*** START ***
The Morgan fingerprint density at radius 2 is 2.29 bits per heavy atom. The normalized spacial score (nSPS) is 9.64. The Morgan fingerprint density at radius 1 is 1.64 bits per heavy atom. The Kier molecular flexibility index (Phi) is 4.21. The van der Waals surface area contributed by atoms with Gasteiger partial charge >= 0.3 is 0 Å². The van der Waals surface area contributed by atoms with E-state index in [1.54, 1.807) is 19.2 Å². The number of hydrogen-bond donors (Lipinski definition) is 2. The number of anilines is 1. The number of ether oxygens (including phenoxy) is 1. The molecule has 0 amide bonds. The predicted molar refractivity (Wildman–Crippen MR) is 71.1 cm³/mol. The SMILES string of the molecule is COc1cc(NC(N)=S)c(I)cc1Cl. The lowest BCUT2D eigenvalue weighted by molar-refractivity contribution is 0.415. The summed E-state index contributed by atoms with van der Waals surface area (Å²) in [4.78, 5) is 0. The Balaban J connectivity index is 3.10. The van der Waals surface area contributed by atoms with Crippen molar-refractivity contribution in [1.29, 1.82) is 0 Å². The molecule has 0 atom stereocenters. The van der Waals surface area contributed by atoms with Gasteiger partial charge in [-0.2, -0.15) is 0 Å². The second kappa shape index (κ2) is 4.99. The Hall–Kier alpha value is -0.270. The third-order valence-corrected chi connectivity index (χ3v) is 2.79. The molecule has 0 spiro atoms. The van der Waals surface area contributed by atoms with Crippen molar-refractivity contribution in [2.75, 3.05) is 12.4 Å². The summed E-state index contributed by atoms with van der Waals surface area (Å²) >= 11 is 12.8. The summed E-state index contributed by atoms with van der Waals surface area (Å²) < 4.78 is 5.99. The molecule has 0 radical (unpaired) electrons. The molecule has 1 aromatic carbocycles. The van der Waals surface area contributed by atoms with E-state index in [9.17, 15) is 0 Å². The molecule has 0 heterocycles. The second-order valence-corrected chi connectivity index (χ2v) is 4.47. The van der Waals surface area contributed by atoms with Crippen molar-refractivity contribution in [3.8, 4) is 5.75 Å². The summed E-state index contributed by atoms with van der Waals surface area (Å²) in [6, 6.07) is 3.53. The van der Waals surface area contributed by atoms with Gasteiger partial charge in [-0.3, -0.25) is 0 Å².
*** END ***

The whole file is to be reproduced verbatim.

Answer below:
The Morgan fingerprint density at radius 2 is 2.29 bits per heavy atom. The normalized spacial score (nSPS) is 9.64. The Morgan fingerprint density at radius 1 is 1.64 bits per heavy atom. The Kier molecular flexibility index (Phi) is 4.21. The van der Waals surface area contributed by atoms with Gasteiger partial charge >= 0.3 is 0 Å². The van der Waals surface area contributed by atoms with E-state index in [1.54, 1.807) is 19.2 Å². The number of hydrogen-bond donors (Lipinski definition) is 2. The number of anilines is 1. The number of ether oxygens (including phenoxy) is 1. The molecule has 0 amide bonds. The predicted molar refractivity (Wildman–Crippen MR) is 71.1 cm³/mol. The SMILES string of the molecule is COc1cc(NC(N)=S)c(I)cc1Cl. The lowest BCUT2D eigenvalue weighted by molar-refractivity contribution is 0.415. The summed E-state index contributed by atoms with van der Waals surface area (Å²) in [4.78, 5) is 0. The Balaban J connectivity index is 3.10. The van der Waals surface area contributed by atoms with Crippen molar-refractivity contribution in [1.29, 1.82) is 0 Å². The molecule has 0 atom stereocenters. The van der Waals surface area contributed by atoms with Gasteiger partial charge in [-0.2, -0.15) is 0 Å². The second kappa shape index (κ2) is 4.99. The Hall–Kier alpha value is -0.270. The third-order valence-corrected chi connectivity index (χ3v) is 2.79. The molecule has 0 spiro atoms. The van der Waals surface area contributed by atoms with Crippen molar-refractivity contribution in [2.75, 3.05) is 12.4 Å². The summed E-state index contributed by atoms with van der Waals surface area (Å²) >= 11 is 12.8. The summed E-state index contributed by atoms with van der Waals surface area (Å²) < 4.78 is 5.99. The molecule has 0 radical (unpaired) electrons. The molecule has 1 aromatic carbocycles. The van der Waals surface area contributed by atoms with E-state index in [9.17, 15) is 0 Å². The molecule has 0 heterocycles. The second-order valence-corrected chi connectivity index (χ2v) is 4.47. The van der Waals surface area contributed by atoms with Crippen molar-refractivity contribution in [3.8, 4) is 5.75 Å². The summed E-state index contributed by atoms with van der Waals surface area (Å²) in [6, 6.07) is 3.53. The van der Waals surface area contributed by atoms with Gasteiger partial charge in [-0.3, -0.25) is 0 Å².